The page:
Writing for representation: Vibrant Voices

Journalism student establishes a club to advocate for underrepresented groups

Dania Maldonado holds up peace signs with her fingers and stands behind a table with a sign on it that says "Does representation matter?"

Writing for representation: Vibrant Voices

Journalism student establishes a club to advocate for underrepresented groups

Dania Maldonado holds up peace signs with her fingers and stands behind a table with a sign on it that says "Does representation matter?"

A new club has arrived on the University of Nevada, Reno campus. Vibrant Voices is a student-led newsroom that supports students of color and other underrepresented groups in telling their stories.

Leading the way is the club’s President and Founder Lynn Lazaro, a student at the Reynolds School of Journalism who writes for publications such as Our Town Reno and the Reno News & Review. She created Vibrant Voices to generate more opportunities for diversity and allow students to use their voices through writing.

“I think we only see representation of students of color and other minority groups during heritage months, weeks or days,” Lazaro said. “I wanted to change that because we still exist outside of those heritage events, we deserve to be represented more regularly.” 

Lazaro previously had aspirations of becoming a police officer but found a new path through their love of writing.

Lynn Lazaro smiles to camera while sitting in a car.Lynn Lazaro started Vibrant Voices to help other students tell their stories.

“I decided to study journalism because I believe giving the people a voice is an important way to help our society as a whole,” Lazaro said.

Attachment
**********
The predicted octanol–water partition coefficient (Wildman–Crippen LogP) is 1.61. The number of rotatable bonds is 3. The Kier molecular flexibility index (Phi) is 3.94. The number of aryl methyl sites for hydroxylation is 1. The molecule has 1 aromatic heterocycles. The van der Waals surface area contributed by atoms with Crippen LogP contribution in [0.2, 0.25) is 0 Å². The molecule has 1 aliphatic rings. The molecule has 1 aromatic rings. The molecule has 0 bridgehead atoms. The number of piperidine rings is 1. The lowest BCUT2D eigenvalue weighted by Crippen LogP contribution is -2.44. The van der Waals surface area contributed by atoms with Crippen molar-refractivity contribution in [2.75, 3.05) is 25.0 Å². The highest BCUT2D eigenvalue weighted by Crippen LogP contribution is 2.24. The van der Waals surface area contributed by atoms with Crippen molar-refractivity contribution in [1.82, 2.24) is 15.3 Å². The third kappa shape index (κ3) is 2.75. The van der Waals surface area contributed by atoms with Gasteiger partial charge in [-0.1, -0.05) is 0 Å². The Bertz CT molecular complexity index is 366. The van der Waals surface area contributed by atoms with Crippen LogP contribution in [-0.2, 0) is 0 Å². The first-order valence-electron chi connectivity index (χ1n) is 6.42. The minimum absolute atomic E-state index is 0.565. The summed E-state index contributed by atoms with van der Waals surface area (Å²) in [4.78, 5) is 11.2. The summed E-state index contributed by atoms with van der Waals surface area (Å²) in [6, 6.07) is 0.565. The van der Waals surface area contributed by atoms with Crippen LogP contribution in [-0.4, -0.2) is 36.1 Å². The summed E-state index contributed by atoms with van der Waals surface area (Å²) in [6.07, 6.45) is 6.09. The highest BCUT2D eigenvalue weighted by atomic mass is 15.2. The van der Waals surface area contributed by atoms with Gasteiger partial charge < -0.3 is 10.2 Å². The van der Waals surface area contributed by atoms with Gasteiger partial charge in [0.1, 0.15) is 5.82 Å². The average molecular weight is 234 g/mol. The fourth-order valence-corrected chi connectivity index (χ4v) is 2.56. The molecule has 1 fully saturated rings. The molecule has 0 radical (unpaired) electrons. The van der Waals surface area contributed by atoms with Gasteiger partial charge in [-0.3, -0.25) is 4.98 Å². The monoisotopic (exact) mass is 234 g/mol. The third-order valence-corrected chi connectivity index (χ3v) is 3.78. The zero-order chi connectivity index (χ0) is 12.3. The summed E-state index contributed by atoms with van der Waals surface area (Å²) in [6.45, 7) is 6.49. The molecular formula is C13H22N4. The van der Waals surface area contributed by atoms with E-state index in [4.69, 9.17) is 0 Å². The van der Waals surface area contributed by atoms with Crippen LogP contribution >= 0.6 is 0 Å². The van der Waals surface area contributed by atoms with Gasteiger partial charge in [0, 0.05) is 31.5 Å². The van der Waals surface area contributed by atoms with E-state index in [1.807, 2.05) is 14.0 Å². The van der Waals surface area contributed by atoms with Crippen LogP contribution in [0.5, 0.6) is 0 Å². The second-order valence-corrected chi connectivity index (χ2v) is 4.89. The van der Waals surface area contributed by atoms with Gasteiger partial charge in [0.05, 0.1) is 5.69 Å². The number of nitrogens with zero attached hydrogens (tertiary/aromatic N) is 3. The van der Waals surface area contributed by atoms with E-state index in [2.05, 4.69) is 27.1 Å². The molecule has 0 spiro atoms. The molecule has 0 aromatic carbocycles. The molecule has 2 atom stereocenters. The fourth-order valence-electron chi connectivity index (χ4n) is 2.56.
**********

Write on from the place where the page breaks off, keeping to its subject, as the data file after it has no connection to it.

Utilizing their passion for storytelling, Lazaro initiated Vibrant Voices in the spring semester of 2022. The club seeks to give students a place to tell their stories, even if they aren’t journalism majors or don’t have writing backgrounds. 

“If someone doesn't have any experience or knowledge, we help them every step of the way,” Lazaro said. “We teach them how to write, interview and report.”

Vice President Dania Maldonado is a biotechnology major at the College of Agriculture, Biotechnology & Natural Resources who uses writing as a creative outlet. She wanted to get involved in the club to promote diverse stories at the University.

“Pushing myself out of my comfort zone isn't what I planned but I saw it as necessary to make it easier for incoming minority groups to feel as if their voices are heard,” Maldonado said.

Through Vibrant Voices, Maldonado wants to highlight those making a difference in fields like science and technology and hopes that these stories can motivate others. 

“From talking more about female scientists to talking about breakthroughs in science and disease made by people of color, reporting about everyone can maybe inspire someone else,” Maldonado said.

To encourage students to get involved and promote their content, those at Vibrant Voices are utilizing a website to publish stories, along with social media channels and a weekly newsletter. Though in its first semester, the multimedia club is already working on multiple projects, including a podcast with Wolf Pack Radio and a broadcast project launching in the fall.

“We are all really different individuals but we care about our purpose as a newsroom."

“I hope that when we share student stories, other students are more willing to strike up a conversation with someone we wrote about or featured in a podcast,” Lazaro said. “It's really all about creating community.”

Chief Editor Chloe Cross found that sense of community when she joined after being inspired by the mission behind Vibrant Voices. She believes that the club’s ability to come together for their common cause makes it a success. 

“We are all really different individuals but we care about our purpose as a newsroom, and I think that is what makes us special,” Cross said.

Lazaro aims for the club to continue as a source of news, advice and connection for students at the University even after she graduates in the spring of 2023.

“I hope that [Vibrant Voices] continues to find students who are passionate about creating community for their fellow students regardless of their major,” Lazaro said. “For me, this is my legacy.”

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